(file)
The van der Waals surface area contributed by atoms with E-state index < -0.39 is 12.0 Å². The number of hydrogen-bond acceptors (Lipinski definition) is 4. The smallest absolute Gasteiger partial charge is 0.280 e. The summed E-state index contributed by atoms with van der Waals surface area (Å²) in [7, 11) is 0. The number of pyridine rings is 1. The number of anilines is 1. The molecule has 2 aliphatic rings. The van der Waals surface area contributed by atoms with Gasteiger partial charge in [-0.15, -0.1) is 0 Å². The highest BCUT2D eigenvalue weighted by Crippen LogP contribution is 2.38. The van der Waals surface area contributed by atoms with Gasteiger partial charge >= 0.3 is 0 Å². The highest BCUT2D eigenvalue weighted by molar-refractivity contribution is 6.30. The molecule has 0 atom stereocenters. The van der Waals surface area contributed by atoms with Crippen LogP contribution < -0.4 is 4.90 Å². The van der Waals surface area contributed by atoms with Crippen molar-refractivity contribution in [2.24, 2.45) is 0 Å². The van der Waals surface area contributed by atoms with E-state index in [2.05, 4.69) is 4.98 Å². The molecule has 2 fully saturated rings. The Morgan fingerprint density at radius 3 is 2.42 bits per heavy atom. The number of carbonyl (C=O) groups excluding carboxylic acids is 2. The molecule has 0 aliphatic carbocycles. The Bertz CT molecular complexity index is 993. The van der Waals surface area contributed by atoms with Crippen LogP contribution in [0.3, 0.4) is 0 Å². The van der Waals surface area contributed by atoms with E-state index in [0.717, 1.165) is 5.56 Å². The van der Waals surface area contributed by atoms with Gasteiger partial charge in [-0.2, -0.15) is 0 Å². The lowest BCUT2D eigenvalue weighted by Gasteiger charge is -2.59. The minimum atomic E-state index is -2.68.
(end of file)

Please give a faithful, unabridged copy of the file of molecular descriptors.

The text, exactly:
The van der Waals surface area contributed by atoms with E-state index < -0.39 is 12.0 Å². The number of hydrogen-bond acceptors (Lipinski definition) is 4. The smallest absolute Gasteiger partial charge is 0.280 e. The summed E-state index contributed by atoms with van der Waals surface area (Å²) in [7, 11) is 0. The number of pyridine rings is 1. The number of anilines is 1. The molecule has 2 aliphatic rings. The van der Waals surface area contributed by atoms with Gasteiger partial charge in [-0.15, -0.1) is 0 Å². The highest BCUT2D eigenvalue weighted by Crippen LogP contribution is 2.38. The van der Waals surface area contributed by atoms with Gasteiger partial charge >= 0.3 is 0 Å². The highest BCUT2D eigenvalue weighted by molar-refractivity contribution is 6.30. The molecule has 0 atom stereocenters. The van der Waals surface area contributed by atoms with Crippen LogP contribution < -0.4 is 4.90 Å². The van der Waals surface area contributed by atoms with Crippen molar-refractivity contribution in [2.24, 2.45) is 0 Å². The van der Waals surface area contributed by atoms with E-state index in [2.05, 4.69) is 4.98 Å². The molecule has 2 fully saturated rings. The Morgan fingerprint density at radius 3 is 2.42 bits per heavy atom. The number of carbonyl (C=O) groups excluding carboxylic acids is 2. The molecule has 0 aliphatic carbocycles. The Bertz CT molecular complexity index is 993. The van der Waals surface area contributed by atoms with Crippen LogP contribution in [0.3, 0.4) is 0 Å². The van der Waals surface area contributed by atoms with E-state index in [0.717, 1.165) is 5.56 Å². The van der Waals surface area contributed by atoms with Gasteiger partial charge in [-0.2, -0.15) is 0 Å². The lowest BCUT2D eigenvalue weighted by Gasteiger charge is -2.59. The minimum atomic E-state index is -2.68.